Monday, February 29, 2016
Unequally yoked: grafting hickory on pecan and pecan on hickory.
Pecan is the fastest and largest growing species in the hickory family. Because of this fact, I often recommend that hickory nut enthusiasts graft their favorite hickory cultivars onto pecan roots. The vigor of the pecan rootstock pushes the hickory scion to grow faster and to start producing nuts earlier.
The photo at right shows two hickory cultivars (smooth bark) grafted on to a single forked pecan tree. Note how the pecan portion of each graft union has already grown larger in diameter than the hickory tops.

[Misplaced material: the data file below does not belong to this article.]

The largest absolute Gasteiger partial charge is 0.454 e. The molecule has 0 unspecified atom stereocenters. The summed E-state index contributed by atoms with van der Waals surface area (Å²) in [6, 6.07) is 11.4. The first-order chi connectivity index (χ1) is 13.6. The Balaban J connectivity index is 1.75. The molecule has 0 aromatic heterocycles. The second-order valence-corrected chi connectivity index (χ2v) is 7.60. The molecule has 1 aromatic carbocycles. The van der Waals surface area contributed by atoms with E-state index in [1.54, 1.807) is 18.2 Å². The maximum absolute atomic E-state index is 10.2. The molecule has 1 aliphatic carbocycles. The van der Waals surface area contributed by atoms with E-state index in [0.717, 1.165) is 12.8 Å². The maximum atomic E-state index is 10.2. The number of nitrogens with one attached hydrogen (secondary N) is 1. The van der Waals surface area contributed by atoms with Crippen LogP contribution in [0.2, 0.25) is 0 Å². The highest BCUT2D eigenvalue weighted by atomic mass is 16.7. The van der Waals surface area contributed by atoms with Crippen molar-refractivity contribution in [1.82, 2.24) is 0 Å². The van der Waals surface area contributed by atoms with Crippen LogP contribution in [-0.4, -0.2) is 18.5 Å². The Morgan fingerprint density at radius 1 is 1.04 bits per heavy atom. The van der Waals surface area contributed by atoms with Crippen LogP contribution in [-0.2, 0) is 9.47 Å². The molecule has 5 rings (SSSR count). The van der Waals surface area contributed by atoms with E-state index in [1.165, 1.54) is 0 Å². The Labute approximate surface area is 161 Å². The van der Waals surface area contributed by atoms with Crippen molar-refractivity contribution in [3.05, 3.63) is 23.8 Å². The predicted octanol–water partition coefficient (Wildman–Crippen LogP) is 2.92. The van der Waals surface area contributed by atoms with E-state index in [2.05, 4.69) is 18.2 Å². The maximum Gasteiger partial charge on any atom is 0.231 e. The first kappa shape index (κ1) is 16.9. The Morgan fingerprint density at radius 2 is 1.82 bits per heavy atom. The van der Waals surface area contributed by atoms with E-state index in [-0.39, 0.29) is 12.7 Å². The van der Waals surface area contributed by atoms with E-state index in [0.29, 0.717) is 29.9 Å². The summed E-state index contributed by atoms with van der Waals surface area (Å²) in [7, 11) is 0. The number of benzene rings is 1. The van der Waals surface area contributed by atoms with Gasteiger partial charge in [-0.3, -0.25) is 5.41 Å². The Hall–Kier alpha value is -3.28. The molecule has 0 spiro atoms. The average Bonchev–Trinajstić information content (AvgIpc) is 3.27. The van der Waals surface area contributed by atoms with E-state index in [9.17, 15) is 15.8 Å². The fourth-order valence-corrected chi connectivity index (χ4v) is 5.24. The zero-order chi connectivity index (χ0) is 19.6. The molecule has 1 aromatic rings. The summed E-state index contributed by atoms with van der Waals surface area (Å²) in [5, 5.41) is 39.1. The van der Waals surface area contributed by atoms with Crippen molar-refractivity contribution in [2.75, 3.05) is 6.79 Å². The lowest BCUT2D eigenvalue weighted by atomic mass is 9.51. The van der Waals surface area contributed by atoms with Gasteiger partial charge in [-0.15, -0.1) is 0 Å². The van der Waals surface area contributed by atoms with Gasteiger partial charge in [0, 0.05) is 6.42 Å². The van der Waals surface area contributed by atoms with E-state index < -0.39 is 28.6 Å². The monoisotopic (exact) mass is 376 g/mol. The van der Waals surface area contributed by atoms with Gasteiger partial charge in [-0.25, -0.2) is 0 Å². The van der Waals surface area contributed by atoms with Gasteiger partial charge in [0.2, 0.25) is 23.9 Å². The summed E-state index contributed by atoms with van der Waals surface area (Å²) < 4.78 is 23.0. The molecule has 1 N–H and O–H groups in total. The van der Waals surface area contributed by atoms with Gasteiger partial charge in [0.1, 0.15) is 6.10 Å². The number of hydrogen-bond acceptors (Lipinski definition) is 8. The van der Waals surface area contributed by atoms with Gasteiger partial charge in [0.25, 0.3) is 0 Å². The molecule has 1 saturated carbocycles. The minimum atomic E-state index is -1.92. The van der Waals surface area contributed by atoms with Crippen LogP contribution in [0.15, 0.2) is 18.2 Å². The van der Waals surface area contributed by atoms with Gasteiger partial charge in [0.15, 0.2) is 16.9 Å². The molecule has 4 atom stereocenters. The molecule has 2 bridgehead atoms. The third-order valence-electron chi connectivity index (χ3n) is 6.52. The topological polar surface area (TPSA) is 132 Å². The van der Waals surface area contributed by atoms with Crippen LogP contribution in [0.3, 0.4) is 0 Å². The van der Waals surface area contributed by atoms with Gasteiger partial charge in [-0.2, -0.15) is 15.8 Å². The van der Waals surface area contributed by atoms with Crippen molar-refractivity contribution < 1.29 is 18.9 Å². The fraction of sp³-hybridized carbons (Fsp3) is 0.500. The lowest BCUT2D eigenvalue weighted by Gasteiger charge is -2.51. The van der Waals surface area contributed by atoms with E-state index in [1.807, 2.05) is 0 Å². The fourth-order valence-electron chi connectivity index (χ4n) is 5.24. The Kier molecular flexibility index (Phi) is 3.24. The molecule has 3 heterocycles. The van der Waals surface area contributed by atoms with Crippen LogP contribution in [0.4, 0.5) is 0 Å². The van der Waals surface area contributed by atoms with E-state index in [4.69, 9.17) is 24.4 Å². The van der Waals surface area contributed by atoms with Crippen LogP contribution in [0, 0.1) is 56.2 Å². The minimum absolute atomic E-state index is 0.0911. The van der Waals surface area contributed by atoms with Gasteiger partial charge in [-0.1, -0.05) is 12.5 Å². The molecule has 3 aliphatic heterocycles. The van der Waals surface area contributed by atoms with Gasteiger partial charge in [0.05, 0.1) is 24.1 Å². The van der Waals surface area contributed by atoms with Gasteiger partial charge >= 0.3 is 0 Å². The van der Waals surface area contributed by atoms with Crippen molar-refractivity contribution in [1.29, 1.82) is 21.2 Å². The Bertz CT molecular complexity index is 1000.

One word of caution. If this were my tree, I would have pruned out the fork in this tree long ago and kept just a single hickory cultivar. As this tree grows larger, the chances of this tree breaking out in a wind storm only increases.
It is tempting to graft pecan on to hickory seedlings because several species of hickory can tolerate drought-prone soils found on upland sites (as in the photo). Pecan, being a flood plain species, would struggle if planted directly in upland soil conditions. Unfortunately, grafting pecan onto hickory tree seedlings, already established on a upland site, will not make nut production from the pecan top any easier. The hickory root and the upland soil will never be able to provide the water needed by pecan scion to grow and fill out a nut crop.